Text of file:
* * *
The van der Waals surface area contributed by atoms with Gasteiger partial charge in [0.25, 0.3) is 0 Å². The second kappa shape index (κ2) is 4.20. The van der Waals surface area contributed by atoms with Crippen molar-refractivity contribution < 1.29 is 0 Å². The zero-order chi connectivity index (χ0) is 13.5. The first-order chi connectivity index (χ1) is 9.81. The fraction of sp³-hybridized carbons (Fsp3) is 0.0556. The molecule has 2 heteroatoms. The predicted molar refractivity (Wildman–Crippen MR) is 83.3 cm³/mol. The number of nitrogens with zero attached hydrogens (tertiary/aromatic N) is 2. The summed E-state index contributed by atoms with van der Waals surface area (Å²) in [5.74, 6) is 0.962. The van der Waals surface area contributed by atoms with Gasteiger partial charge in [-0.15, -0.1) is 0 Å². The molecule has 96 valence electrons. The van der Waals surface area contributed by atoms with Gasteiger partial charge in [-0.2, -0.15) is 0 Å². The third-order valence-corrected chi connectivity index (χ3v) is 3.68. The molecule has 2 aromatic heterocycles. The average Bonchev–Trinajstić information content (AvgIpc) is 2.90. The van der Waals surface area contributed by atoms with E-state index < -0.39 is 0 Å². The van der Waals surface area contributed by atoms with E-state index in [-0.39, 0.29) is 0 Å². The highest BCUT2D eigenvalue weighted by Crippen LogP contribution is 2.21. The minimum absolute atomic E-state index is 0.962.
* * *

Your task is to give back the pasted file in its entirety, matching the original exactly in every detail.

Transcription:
The van der Waals surface area contributed by atoms with Gasteiger partial charge in [0.25, 0.3) is 0 Å². The second kappa shape index (κ2) is 4.20. The van der Waals surface area contributed by atoms with Crippen molar-refractivity contribution < 1.29 is 0 Å². The zero-order chi connectivity index (χ0) is 13.5. The first-order chi connectivity index (χ1) is 9.81. The fraction of sp³-hybridized carbons (Fsp3) is 0.0556. The molecule has 2 heteroatoms. The predicted molar refractivity (Wildman–Crippen MR) is 83.3 cm³/mol. The number of nitrogens with zero attached hydrogens (tertiary/aromatic N) is 2. The summed E-state index contributed by atoms with van der Waals surface area (Å²) in [5.74, 6) is 0.962. The van der Waals surface area contributed by atoms with Gasteiger partial charge in [-0.15, -0.1) is 0 Å². The molecule has 96 valence electrons. The van der Waals surface area contributed by atoms with Gasteiger partial charge in [-0.2, -0.15) is 0 Å². The third-order valence-corrected chi connectivity index (χ3v) is 3.68. The molecule has 2 aromatic heterocycles. The average Bonchev–Trinajstić information content (AvgIpc) is 2.90. The van der Waals surface area contributed by atoms with E-state index < -0.39 is 0 Å². The van der Waals surface area contributed by atoms with E-state index in [-0.39, 0.29) is 0 Å². The highest BCUT2D eigenvalue weighted by Crippen LogP contribution is 2.21. The minimum absolute atomic E-state index is 0.962.